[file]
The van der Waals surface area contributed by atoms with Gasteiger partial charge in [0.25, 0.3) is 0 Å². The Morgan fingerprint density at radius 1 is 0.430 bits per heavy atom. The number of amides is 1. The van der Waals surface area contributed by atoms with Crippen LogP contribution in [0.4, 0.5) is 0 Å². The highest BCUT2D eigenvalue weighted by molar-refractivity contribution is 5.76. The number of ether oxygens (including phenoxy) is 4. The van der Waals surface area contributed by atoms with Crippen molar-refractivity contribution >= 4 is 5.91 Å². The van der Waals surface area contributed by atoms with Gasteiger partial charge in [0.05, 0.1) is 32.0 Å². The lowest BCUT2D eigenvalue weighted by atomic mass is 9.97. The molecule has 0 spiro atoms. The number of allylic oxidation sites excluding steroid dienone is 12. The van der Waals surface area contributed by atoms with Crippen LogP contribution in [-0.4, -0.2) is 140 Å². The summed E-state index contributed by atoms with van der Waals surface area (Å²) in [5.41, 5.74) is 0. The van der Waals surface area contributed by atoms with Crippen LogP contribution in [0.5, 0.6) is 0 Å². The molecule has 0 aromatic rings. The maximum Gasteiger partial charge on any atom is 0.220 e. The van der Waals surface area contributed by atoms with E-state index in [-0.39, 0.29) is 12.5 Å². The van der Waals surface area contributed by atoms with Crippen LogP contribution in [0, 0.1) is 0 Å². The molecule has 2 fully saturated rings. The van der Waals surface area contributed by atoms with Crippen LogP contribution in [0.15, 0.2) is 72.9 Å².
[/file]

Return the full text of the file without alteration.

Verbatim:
The van der Waals surface area contributed by atoms with Gasteiger partial charge in [0.25, 0.3) is 0 Å². The Morgan fingerprint density at radius 1 is 0.430 bits per heavy atom. The number of amides is 1. The van der Waals surface area contributed by atoms with Crippen LogP contribution in [0.4, 0.5) is 0 Å². The highest BCUT2D eigenvalue weighted by molar-refractivity contribution is 5.76. The number of ether oxygens (including phenoxy) is 4. The van der Waals surface area contributed by atoms with Crippen molar-refractivity contribution >= 4 is 5.91 Å². The van der Waals surface area contributed by atoms with Gasteiger partial charge in [0.05, 0.1) is 32.0 Å². The lowest BCUT2D eigenvalue weighted by atomic mass is 9.97. The molecule has 0 spiro atoms. The number of allylic oxidation sites excluding steroid dienone is 12. The van der Waals surface area contributed by atoms with Crippen LogP contribution in [-0.4, -0.2) is 140 Å². The summed E-state index contributed by atoms with van der Waals surface area (Å²) in [5.41, 5.74) is 0. The van der Waals surface area contributed by atoms with Crippen LogP contribution in [0.5, 0.6) is 0 Å². The molecule has 0 aromatic rings. The maximum Gasteiger partial charge on any atom is 0.220 e. The van der Waals surface area contributed by atoms with E-state index in [-0.39, 0.29) is 12.5 Å². The van der Waals surface area contributed by atoms with Crippen LogP contribution in [0, 0.1) is 0 Å². The molecule has 2 fully saturated rings. The van der Waals surface area contributed by atoms with Crippen LogP contribution in [0.15, 0.2) is 72.9 Å².